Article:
Based on my observations and the following comment from a teen who found the posting, we are not getting connected to the kids who are affected!!  My own experience as a child growing up in a toxic home living with a very angry and disturbed parent who spent 66 months in continuous combat during WWII, reinforces what this teen is saying.  And while visiting with my Mother, Marcella, who is approaching 94, she still has “flashbacks” of my Dad’s anger, and still believes he was angry with her.  I tried once again to explain to her that Dad was not angry at her, and loved her dearly.  We all loved him…  Dad was angry because of his experience in combat during WWII.  He experienced significant trauma while being exposed to death and destruction for the entire war beginning with the Japanese attack on Pearl Harbor, December 7, 1941 while serving on the USS West Virginia.  We must do more, especially with young children and loved ones who are affected with secondary PTSD, often for their entire life…  Specifically, try to connect to kids in the public school setting first, then connecting the family to appropriate resources.  Easy to say, but hard to accomplish due to limited resources in public education.  We are attempting to educate parents in my community through the public schools and after-school programs i.e., Neighbors for Kids, http://www.neighborsforkids.org.  Other resources include Sesame Street Workshop, http://archive.sesameworkshop.org/tlc/

Please join the conversation on this subject and offer your own experience and ideas to help kids with the challenges of living with parents who suffer from the symptoms of PTSD!

Steve Sparks
Author
Reconciliation: A Son’s Story

Anonymous said…

“I just came across this site.. I’m only 16 but my mom has suffered from PTSD my entire life. I had to “be the parent” at 7, and am constantly switching roles between the child and the adult. There should be more sites like this that offer support, but I can”t seem to find any.”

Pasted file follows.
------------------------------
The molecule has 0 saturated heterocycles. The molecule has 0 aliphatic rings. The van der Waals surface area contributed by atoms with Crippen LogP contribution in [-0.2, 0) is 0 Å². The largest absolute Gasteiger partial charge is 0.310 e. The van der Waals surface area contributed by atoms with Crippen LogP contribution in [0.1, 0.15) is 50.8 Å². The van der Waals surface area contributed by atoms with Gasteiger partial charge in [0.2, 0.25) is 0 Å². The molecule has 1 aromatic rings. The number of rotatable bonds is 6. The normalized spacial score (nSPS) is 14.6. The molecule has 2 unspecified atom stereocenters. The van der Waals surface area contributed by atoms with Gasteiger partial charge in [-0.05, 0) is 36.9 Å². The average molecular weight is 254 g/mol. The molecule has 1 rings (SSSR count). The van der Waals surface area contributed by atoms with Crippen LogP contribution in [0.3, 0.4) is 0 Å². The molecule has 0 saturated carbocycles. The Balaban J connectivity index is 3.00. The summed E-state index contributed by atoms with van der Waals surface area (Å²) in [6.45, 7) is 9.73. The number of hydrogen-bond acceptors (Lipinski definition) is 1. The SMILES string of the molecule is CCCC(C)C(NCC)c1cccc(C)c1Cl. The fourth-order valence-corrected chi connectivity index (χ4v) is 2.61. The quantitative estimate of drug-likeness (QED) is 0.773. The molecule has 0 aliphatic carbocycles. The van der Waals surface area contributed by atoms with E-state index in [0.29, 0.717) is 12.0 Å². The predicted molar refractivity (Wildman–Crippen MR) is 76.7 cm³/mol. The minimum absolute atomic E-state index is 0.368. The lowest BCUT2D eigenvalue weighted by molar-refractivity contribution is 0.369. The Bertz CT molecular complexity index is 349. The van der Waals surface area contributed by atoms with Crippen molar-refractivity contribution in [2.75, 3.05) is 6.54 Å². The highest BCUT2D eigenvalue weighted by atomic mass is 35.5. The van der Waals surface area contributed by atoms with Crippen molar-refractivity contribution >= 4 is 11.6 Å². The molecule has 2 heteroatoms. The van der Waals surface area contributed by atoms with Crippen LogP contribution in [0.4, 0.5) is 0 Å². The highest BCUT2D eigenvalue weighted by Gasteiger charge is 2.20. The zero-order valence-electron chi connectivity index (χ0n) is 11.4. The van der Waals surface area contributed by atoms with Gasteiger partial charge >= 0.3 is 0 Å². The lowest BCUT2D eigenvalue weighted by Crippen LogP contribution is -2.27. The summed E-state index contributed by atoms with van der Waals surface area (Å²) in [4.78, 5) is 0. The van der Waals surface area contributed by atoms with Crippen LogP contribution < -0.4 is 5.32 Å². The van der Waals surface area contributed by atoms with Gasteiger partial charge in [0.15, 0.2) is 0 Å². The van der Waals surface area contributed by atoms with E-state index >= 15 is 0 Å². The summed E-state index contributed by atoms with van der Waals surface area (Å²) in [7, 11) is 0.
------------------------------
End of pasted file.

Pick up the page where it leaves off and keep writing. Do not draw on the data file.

http://www.ptsd.va.gov/professional/pages/pro_child_parent_ptsd.asp

The following quote is from the above National Center for PTSD site.

“A parent’s PTSD symptoms can be directly linked to their child’s responses. Children can respond




in certain ways:

The “over-identified” child

might feel and behave just like their parent as a way of trying




to connect with the parent. Such a child might show many of the same symptoms as the
parent with PTSD.

The “rescuer” child

takes on the adult role to fill in for the parent with PTSD. The child




acts too grown-up for his or her age.

The “emotionally uninvolved child”

gets little emotional help. This results in problems at school, depression, anxiety (worry, fear), and relationship problems later in life.”

The PTSD paper written and published by the National Center for PTSD addresses an often not discussed secondary PTSD problem in a family where the parent shows severe symptoms from experience in combat or other traumatic events. My book, Reconciliation: A Son’s Story, describes my own family’s post WWII culture in the context of how we siblings behaved under the toxic home life conditions resulting from my father’s extended combat duty. Dad’s symptoms became worse in the ’50’s following a tour of additional combat duty during the Korean War. It is highly painful but healing at the same time to revisit the past in our family story. Kids take on PTSD like bad genes and often deal with the symptoms for a life time with or without treatment. My family deals with this so much better these days after learning and becoming more aware of Dad’s mental health challenges following two wars and over five years of combat duty beginning with the South China Sea just before WWII, surviving the Japanese attack in Pearl Harbor while serving on the USS West Virginia, the Asiatic Pacific Theater serving of the USS Belle Grove, and finally the USS Andromeda during the Korean War. This was far too much combat duty for one human being to endure. And think of it, 1000’s of combat veterans experienced the same kind of combat duty during my father’s “Greatest Generation” of warriors. Life after war for countless wartime veterans was a total experiment in coping with symptoms of anxiety and depression, including acting out with rage at home around spouses, children and loved ones. We really didn’t begin to learn a whole lot of PTSD until the post Vietnam era, and now are in a much better position to provide diagnosis and treatment. The key to healing is awareness, education, and discussion among ourselves as families and the community as a whole. We must take responsibility and action as a community where our veterans return home to live a healthy, happy, and productive life after war.

Steve Sparks
Author
Reconciliation: A Son’s Story